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Subinterval markers from a 100 kc. crystal

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More on simple secondary standards.

This article is supplementary to one that appeared in the July, 1954, issue. K6DYX shows how additional markers at intervals as small as 6_2/3 kc. may be obtained from a 100 kc. crystal. Included is a series of graphs that help to explain the manner in which the circuit works.

Being in possession of an old and uncalibrated receiver, the article, "50 kc. markers from a 100 kc. Crystal," QST, July, 1954, was of particular interest to me. If this circuit would divide a frequency by two, why not by five, or even ten, and yield markers every 20 or 10 kc.?

Photo 1
The crystal calibrator unit complete with power supply.

With this possibility in mind and, with the help of H. Minor, KN6JIE, the circuit of Fig. 1 was assembled. We carried out extensive tests and think the results would be of interest to other hams.

Fig 1
Fig. 1. Circuit for obtaining subinterval markers from a 100 kc. crystal.
All capacitances less than 0.001 µf. are in pF. C1 and C2 are 50 pF air trimmers.
All resistors ½ watt, unless otherwise noted.
T1 - Power transformer: 750 V c.t., 40 mA; 5 V, 2 A; 6.3 V, 2 A.

Circuit operation

It was immediately apparent that the explanation offered in the original article is incorrect. The grid resistor has little effect on the frequency of the subharmonics. The cathode by-pass capacitor is likewise ineffective, although there is an optimum range for both these components in their effect on the stability of operation.

The proper explanation seems to be that the relaxation pulse from the screen circuit is fed to the LC network composed of L, C1 and C2 through the crystal operating at near its series resonant frequency. A transient oscillation is excited in the tuned circuit which, for 50-kc. markers, has a frequency of 350 kc. Thus the grid signal consists of the resonant frequency of the crystal with the frequency of the tuned circuit superimposed upon it (Fig. 2A). The positive crests of this complex wave trigger the tube in such a way that the screen voltage appears as in Fig. 2B, and the output voltage as in Fig. 2C. There is little or no synchronizing action, since the crystal does not feed back any of the 350 kc. frequency present in the screen voltage. The cathode bias is important, because the tube triggers as its grid returns from beyond cut-off, but the capacitor across the cathode resistor serves only to stabilize the bias, and has no direct effect on the frequency. The time constant of the screen circuit should be less than the period of the crystal for strong relaxation pulses. In this case it is 47K × 100 pF = 4.7 microseconds, whereas the period of the crystal is 10 microseconds.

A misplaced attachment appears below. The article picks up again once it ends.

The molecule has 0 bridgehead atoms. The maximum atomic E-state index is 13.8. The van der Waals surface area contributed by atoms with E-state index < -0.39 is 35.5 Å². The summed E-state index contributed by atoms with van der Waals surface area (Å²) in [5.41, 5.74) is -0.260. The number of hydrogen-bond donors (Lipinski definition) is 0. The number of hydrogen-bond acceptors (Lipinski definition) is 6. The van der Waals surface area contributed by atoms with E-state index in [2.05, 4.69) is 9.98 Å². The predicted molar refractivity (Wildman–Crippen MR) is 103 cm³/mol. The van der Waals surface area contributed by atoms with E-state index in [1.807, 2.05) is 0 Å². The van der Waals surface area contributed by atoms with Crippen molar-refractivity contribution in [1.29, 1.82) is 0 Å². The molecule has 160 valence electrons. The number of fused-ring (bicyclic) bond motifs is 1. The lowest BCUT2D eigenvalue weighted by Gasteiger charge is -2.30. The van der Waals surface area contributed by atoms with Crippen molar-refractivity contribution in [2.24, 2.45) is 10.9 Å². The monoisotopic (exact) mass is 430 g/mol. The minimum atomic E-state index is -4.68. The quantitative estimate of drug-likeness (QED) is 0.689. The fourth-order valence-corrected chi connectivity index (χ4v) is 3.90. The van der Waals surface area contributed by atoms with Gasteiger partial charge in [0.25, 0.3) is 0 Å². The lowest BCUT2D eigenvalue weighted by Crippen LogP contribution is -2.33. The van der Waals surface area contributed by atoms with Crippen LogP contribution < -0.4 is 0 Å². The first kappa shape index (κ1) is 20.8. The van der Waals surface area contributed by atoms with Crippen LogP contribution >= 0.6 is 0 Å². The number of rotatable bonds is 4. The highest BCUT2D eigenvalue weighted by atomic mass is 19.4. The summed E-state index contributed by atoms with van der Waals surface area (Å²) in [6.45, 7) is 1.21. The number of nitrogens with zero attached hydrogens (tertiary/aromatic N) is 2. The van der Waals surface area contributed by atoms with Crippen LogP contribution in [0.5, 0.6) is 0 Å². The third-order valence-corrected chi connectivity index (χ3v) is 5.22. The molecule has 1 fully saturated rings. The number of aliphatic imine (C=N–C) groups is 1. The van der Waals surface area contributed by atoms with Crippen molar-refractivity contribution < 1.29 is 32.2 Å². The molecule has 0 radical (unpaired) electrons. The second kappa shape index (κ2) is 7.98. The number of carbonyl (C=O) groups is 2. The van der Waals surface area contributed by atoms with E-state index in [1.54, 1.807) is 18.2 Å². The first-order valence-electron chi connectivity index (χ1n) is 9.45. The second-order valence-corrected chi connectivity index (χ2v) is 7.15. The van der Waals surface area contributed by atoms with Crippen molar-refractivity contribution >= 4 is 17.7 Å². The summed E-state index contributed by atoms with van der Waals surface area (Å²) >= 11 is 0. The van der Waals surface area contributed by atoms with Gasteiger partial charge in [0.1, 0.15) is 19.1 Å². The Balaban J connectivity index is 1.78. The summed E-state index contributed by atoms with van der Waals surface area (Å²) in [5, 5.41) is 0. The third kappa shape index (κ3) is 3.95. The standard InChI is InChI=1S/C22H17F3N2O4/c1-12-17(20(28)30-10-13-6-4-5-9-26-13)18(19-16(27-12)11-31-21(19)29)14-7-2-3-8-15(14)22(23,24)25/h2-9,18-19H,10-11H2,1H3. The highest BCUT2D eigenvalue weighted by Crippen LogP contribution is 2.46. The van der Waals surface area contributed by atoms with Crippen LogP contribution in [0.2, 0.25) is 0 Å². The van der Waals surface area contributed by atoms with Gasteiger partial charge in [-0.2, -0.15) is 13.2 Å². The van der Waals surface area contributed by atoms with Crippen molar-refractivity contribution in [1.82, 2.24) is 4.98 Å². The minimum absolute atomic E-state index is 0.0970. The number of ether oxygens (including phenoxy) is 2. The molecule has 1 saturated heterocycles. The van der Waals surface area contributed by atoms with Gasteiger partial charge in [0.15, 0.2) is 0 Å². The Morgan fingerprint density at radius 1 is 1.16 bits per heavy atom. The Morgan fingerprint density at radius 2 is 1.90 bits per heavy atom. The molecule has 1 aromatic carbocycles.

Fig 2
Fig. 2. Oscillograms when circuit is adjusted for 50 kc. markers.
A - Grid voltage. B - Screen voltage. C - Output voltage.

Other subharmonics

The existence of 50 kc. and harmonics thereof in the output voltage is obvious from Fig. 2C. Here every second one of the 100-kc. sawtooths is distorted. According to the theory of operation given above, it should be possible to distort every third tooth by tuning the LC circuit to 333_1/3 kc. and obtain markers every 33½ kc. This was found to be the case. In fact, it was possible in our set-up to distort the sawtooths at any periodicity up to the 15th, yielding markers every 6_2/3 kc.! A series of frequencies to which the LC circuit was tuned, the ratio of these frequencies to the 100 kc. fundamental, and the separation of the marker frequencies is shown in Table I. This is not the only series that will produce subharmonic distortion in this way. A ratio of 3/2, 5/2, 7/2, 9/2, etc., will result in 1/2 frequency harmonics. A formula giving the frequency of the tuned circuit, L with C1 and C2 in series across it, is: